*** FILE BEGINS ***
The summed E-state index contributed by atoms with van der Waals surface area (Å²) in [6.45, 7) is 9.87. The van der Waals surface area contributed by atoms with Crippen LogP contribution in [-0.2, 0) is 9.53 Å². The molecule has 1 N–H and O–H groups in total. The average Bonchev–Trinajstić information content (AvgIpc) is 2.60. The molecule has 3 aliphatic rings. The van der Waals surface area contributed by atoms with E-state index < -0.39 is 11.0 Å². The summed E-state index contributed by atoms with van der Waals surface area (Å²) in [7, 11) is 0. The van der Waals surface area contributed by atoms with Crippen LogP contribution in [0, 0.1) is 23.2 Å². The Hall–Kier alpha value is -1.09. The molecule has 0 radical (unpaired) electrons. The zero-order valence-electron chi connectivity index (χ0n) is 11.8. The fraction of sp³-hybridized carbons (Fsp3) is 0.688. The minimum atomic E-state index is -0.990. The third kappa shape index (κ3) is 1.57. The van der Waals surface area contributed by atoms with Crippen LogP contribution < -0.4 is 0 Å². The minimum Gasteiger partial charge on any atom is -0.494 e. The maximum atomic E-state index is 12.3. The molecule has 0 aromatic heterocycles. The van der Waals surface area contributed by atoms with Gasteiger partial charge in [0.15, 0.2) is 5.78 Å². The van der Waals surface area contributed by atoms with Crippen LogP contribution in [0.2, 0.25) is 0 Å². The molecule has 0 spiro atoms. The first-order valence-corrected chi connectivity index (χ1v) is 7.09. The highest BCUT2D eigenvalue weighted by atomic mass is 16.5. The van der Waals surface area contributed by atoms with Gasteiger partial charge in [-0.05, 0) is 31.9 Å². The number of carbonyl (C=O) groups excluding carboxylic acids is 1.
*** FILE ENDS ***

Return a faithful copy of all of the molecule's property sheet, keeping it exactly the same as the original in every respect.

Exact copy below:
The summed E-state index contributed by atoms with van der Waals surface area (Å²) in [6.45, 7) is 9.87. The van der Waals surface area contributed by atoms with Crippen LogP contribution in [-0.2, 0) is 9.53 Å². The molecule has 1 N–H and O–H groups in total. The average Bonchev–Trinajstić information content (AvgIpc) is 2.60. The molecule has 3 aliphatic rings. The van der Waals surface area contributed by atoms with E-state index < -0.39 is 11.0 Å². The summed E-state index contributed by atoms with van der Waals surface area (Å²) in [7, 11) is 0. The van der Waals surface area contributed by atoms with Crippen LogP contribution in [0, 0.1) is 23.2 Å². The Hall–Kier alpha value is -1.09. The molecule has 0 radical (unpaired) electrons. The zero-order valence-electron chi connectivity index (χ0n) is 11.8. The fraction of sp³-hybridized carbons (Fsp3) is 0.688. The minimum atomic E-state index is -0.990. The third kappa shape index (κ3) is 1.57. The van der Waals surface area contributed by atoms with Crippen LogP contribution < -0.4 is 0 Å². The minimum Gasteiger partial charge on any atom is -0.494 e. The maximum atomic E-state index is 12.3. The molecule has 0 aromatic heterocycles. The van der Waals surface area contributed by atoms with Gasteiger partial charge in [0.15, 0.2) is 5.78 Å². The van der Waals surface area contributed by atoms with Crippen LogP contribution in [0.2, 0.25) is 0 Å². The molecule has 0 spiro atoms. The first-order valence-corrected chi connectivity index (χ1v) is 7.09. The highest BCUT2D eigenvalue weighted by atomic mass is 16.5. The van der Waals surface area contributed by atoms with Gasteiger partial charge in [-0.05, 0) is 31.9 Å². The number of carbonyl (C=O) groups excluding carboxylic acids is 1.